The 5 Dealdy Sins of an Internal Investigation

When conducting an internal investigation, the quality of the investigation matters- A LOT.

Posted by Joe Gerard in on November 16th, 2010

When conducting an internal investigation, the quality of the investigation matters- A LOT. Investigations require hard work and you can’t afford to leave something out. Here are 5 common investigation mistakes and how to avoid them:

1. Negligence

Whether you fail to investigate an incident as soon as it’s reported or you fail to complete investigation tasks on time, you’re being negligent. What are the consequences of negligence you may ask? For starters, negligence can lead to additional lawsuits, increased fines and a negative blow to your personal and professional reputation.  In some locations, such as Ontario, Canada, employees can sue private investigators that were hired by the company to investigate the case if they feel the investigator was negligent during the investigation. To avoid any of those situations, investigate promptly and complete investigation tasks by their due dates to make sure the investigation is wrapped up on time.

FREE Investigation Report Template

Prepare thorough, consistent investigation reports with our free report template.

Download Template

2. Untrained Investigators

Choose an investigator that is an expert in the type of case under investigation. For example, someone with a background in HR investigations probably isn’t the best choice for investigating an accounting fraud allegation. Workplace investigations cover a wide range of topics, so make sure your investigative team reflects that. If you don’t have someone on your team who is an expert in a particular area, consider using a third party investigator to carry out the investigation to make sure it’s done properly.

3. Failure to Lockdown Evidence

Gathering evidence needs to be on the top of the priority list when starting an investigation. The longer you wait, the more time there is for evidence to be “lost” or destroyed. The article “Sexual Harassment Investigation: Preserve the Evidence,” on the Workplace Investigations blog recommends:

“Consider adding a “preservation of evidence” policy to existing policies about workplace investigations.  For instance, some employers have a written policy in their employee handbook that requires all employees to cooperate in internal investigations of the employer.  The additional policy might state that employees are prohibited from destroying any documentation that could in any way be relevant to a workplace investigation should they be put on notice of an investigation.”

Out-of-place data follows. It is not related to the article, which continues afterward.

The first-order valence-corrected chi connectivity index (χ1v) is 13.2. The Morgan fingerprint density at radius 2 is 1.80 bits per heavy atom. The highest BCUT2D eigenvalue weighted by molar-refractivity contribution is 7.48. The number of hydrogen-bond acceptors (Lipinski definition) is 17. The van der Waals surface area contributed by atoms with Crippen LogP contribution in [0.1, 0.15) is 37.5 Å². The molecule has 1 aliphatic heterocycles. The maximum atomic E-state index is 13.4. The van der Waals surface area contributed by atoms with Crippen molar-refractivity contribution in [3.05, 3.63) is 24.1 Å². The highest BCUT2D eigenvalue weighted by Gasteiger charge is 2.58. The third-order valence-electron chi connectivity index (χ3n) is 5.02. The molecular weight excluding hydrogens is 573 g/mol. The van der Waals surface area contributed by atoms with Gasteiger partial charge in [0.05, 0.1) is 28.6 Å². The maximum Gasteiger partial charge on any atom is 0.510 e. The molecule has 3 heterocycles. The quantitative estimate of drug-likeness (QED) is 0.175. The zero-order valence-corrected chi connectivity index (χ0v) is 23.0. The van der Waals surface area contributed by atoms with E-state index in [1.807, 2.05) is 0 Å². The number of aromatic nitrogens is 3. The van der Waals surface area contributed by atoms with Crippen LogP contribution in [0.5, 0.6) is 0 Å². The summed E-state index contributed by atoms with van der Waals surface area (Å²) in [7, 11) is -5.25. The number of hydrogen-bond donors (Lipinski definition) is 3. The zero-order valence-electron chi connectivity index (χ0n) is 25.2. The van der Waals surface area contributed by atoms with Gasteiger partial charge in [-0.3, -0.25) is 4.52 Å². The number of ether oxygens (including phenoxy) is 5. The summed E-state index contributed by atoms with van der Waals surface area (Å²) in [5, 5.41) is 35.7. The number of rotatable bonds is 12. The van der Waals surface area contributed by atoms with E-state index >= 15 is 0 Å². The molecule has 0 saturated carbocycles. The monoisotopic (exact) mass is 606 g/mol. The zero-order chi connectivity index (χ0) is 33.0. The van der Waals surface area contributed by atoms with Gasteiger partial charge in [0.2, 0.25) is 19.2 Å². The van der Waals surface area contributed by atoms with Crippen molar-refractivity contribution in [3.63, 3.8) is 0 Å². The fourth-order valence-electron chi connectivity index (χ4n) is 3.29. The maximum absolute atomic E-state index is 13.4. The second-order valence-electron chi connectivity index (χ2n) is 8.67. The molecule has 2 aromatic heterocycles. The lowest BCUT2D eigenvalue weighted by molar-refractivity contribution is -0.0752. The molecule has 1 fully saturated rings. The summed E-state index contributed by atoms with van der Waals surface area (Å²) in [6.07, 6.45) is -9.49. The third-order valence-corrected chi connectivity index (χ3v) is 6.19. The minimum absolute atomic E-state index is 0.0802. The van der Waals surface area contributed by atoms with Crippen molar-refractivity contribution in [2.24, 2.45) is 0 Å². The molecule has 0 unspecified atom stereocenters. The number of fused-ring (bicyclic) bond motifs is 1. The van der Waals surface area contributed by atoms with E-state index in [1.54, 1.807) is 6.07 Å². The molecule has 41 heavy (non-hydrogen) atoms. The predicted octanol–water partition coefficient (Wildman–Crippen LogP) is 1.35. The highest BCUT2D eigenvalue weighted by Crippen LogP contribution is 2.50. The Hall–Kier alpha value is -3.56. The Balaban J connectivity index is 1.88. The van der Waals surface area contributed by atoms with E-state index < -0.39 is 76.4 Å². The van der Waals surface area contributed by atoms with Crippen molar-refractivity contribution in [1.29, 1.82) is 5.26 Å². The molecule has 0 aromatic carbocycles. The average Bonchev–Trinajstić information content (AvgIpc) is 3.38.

Block access to evidence immediately:

  • Seize videos from security cameras.
  • Immediately place temporary restrictions on access to computer systems- internally and externally, to gather files and e-mails.
  • Seize related paper files, written documents and other materials that risk being shredded or thrown in the trash.

4. Only Taking Action After an Investigation

You’ll want to take action after an investigation wraps because anyone found guilty of violating company policies must face the music. However, there are some investigations that might require action to be taken as the investigation unfolds. For example:

  • If someone is accused of stealing money or fudging the numbers in accounting, it’s best to temporarily remove them from those tasks or divide up the tasks up so that there are others who can make sure everything is accounted for.
  • If an employee complains about harassment, separate them from the “harasser” until the investigation is completed. You don’t need to make drastic changes, but reducing the amount of time they have to spend with each other in the workplace is a wise idea.

You have to be very careful when proceeding this way, as significant changes could be considered retaliatory or make the investigation obvious (ruining confidentiality).

5. Ineffective Investigation Process

Some organizations fail to implement an investigation protocol, or there are internal barriers slowing down the investigation process. Outdated investigation processes, Excel spreadsheets and other manual tracking solutions can tie investigators down. This means that investigators are spending more time inputting information and preparing reports when they could be in the field actively pursuing investigations and ploughing through their case load. Make sure your investigation process works with you. Case management software enables one-click reporting and offers a centralized location for evidence and case information. Automatic alerts make it easier to complete tasks on time, resulting in a timely investigation.

Joe Gerard
Joe Gerard

CEO, i-Sight

Spend my days showing off the i-Sight investigative case management software and finding ways to help clients improve their investigations. Usually working with corporate security, HR & employee relations, compliance and legal teams.

Visit Website